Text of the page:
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Many scientific discoveries reveal things that are mind-boggling immense: the Higgs-Boson, new exoplanets, or that most dinosaurs were likely feathered, the effects of melting polar ice-caps, our carbon imprint, the Mariana Trench or the human genome. This week, researchers discovered why the hummingbird, the world’s smallest bird species, has a sweet tooth even though it has no sweet receptors.
Taste is perceived by taste buds on the tongue. Taste buds have receptors called T1Rs. Different T1Rs react to different food molecules, producing taste sensations. Birds have T1R1 and T1R3 receptors—receptors that usually taste savory or umami. This week’s research showed that hummingbirds adapted to allow a pair of T1R1 and T1R3 taste receptors to work together to taste sweetness. It seems a small discovery but it will help scientists understand how hummingbirds and other bird species evolved and is one more piece in the vast evolutionary chain-of-life jigsaw puzzle. It is also a fantastic reason to learn more about a bird that may be tiny but is on the short list of most athletic and amazing creatures.
Meet the Hummingbird —
Hummingbirds are the ninja warriors of the sky. They zip quickly through the air using moves unknown to other bird species. You can often hear them but don’t count on seeing them. Their speed makes them difficult to track. Get a peek at hummingbirds in this National Geographic video of hummingbird facts.
Mother Nature designed hummingbirds with several unusual characteristics. Most birds do not have a hummingbird’s moves. Most birds fly forward, up, and down. The ability to hover, to fly backward, and (for brief times) to fly upside down are unique to hummingbirds. So, too, is their appetite for sweets, their trademark thin beaks, and their oddly long tongues. Working in concert, these adaptations help hummingbirds survive.
It is no coincidence that hummingbirds prefer to sip nectar held in dangling, bell-shaped flowers. Hummingbirds need their fancy flight skills and their narrow beaks in order to suck nectar from tubular flowers that hang in the air. Watch an excerpt (8:54 to 12:16) of the NOVA episode Hummingbirds: Magic in the Airto see the special relationship that grows between flowers and hummingbirds. But hummingbirds do not consume only nectar; they also eat insects. Jump ahead and watch a second excerpt (17:07 to 23:00) to see how hummingbirds catch insects and how they handle competition for food.
Hummingbirds are fun to watch, but they are also stunning. Hummingbirds—especially males—often sport radiant, iridescent colors. Some especially fashionable hummingbirds wear crests and fancy tail feathers. See photos of some of the 300 different hummingbirds. Click on the first photo to enlarge it and so you can see the bird’s name in the bottom left. Visit Cornell University’s Ornithology Lab to learn more about the most common North American hummingbirds: Ruby-throated, Rufous, Black-chinned, Anna’s, Costa’s, Broad-tailed, Allen’s, Calliope, and Buff-bellied. Click on the Life History tab on each bird’s page to discover more about their nesting habits, habitat, and conservation efforts to protect them. Be sure to listen to the audio files; hummingbirds are not songbirds so their chirps, chatters, and trills sound different than most birds you hear in your backyard.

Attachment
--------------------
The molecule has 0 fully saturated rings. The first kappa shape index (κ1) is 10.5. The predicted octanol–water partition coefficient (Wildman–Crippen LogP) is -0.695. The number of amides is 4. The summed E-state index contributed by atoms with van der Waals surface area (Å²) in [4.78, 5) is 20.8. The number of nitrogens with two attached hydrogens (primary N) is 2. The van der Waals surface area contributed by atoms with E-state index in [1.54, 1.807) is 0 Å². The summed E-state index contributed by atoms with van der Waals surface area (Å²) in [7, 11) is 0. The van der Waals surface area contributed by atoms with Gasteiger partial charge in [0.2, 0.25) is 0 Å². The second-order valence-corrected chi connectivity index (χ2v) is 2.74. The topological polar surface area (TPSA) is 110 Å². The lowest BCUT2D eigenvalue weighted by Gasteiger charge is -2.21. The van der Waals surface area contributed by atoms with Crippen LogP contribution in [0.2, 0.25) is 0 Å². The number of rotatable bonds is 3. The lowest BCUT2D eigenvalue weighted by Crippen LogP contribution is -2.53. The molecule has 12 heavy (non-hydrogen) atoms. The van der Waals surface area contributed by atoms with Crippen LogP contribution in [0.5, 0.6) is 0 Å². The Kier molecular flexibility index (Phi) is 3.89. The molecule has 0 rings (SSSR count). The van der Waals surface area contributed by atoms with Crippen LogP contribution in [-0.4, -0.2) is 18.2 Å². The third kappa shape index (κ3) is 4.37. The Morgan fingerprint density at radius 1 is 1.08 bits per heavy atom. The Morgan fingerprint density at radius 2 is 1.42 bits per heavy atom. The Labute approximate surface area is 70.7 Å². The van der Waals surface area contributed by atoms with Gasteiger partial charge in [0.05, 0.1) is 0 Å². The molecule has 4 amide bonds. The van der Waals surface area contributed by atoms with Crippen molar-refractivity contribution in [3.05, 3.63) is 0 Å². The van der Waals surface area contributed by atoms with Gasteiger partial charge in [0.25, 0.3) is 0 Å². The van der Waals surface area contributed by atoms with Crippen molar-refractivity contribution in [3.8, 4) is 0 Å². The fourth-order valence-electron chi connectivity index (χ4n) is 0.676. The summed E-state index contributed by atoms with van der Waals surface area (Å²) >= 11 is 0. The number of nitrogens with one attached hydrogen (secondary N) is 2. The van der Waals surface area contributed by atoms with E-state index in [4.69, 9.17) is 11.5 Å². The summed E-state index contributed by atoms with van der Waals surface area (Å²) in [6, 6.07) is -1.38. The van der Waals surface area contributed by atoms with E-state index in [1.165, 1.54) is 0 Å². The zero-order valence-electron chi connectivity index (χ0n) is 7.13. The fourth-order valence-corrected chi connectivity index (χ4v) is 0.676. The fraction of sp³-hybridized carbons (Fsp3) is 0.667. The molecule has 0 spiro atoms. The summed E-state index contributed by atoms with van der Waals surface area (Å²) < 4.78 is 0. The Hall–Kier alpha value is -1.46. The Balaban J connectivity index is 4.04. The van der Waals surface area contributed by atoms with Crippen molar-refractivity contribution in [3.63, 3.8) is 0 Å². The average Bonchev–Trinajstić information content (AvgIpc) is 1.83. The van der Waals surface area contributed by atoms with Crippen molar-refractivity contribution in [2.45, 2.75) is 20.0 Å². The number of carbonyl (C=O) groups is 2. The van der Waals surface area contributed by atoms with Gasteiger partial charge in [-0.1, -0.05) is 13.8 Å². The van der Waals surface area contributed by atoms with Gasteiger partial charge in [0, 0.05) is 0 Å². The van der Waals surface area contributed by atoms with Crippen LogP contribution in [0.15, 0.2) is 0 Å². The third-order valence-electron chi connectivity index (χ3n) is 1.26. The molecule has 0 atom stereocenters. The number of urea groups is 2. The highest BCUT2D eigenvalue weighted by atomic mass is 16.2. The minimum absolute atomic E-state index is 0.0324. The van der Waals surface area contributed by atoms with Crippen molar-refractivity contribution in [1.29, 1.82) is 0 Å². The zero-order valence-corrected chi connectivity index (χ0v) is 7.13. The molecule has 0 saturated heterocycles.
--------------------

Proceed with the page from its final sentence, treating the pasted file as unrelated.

The Great Migration—
To escape the cold, North American hummingbirds, like many other birds, take a winter holiday and migrate to Central and South America. The whole journey takes several months as the birds fly south in stages from Alaska or the Northeast. Many hummingbirds fly the direct route from Louisiana to the Mexican peninsula but that isn’t necessarily the easy route. It’s not a cruise in a plane with snacks, even over-priced ones, and a movie. Instead, hummingbirds endure a 500 mile flight over the Gulf of Mexico against headwinds, with no rest stops or fuel stops, beating their wings up to 4 million times. And, they travel alone. It is remarkable.
The migration cycle dominates a hummingbird’s life. They migrate twice a year for their entire life. View the annual cycle of the Ruby-throated hummingbird. Begin in September so see where hummingbirds are now in their migration cycle. Then, preview where they will go and what they will do in coming months. Watch the Ruby-throated hummingbird journey south; click ‘start’ and ‘next’ in the upper right corner to move through the slideshow.
The Science of Hummingbirds—
Hummingbirds are known for their aerial skills. And for good reason; their flying abilities are unique and impressive. Watching hummingbirds zip through the air at breakneck speeds is enthralling, but it can be difficult to see exactly what is going on. It is only recently that cameras became fast enough to record their flight and to show us the science behind the hummingbird’s unique flying skills. Watch the BBC video explanation of how a hummingbird is able to hover. More advanced students may be interested in reading the brief Phys.org article, Hummingbird flight an evolutionary marvel,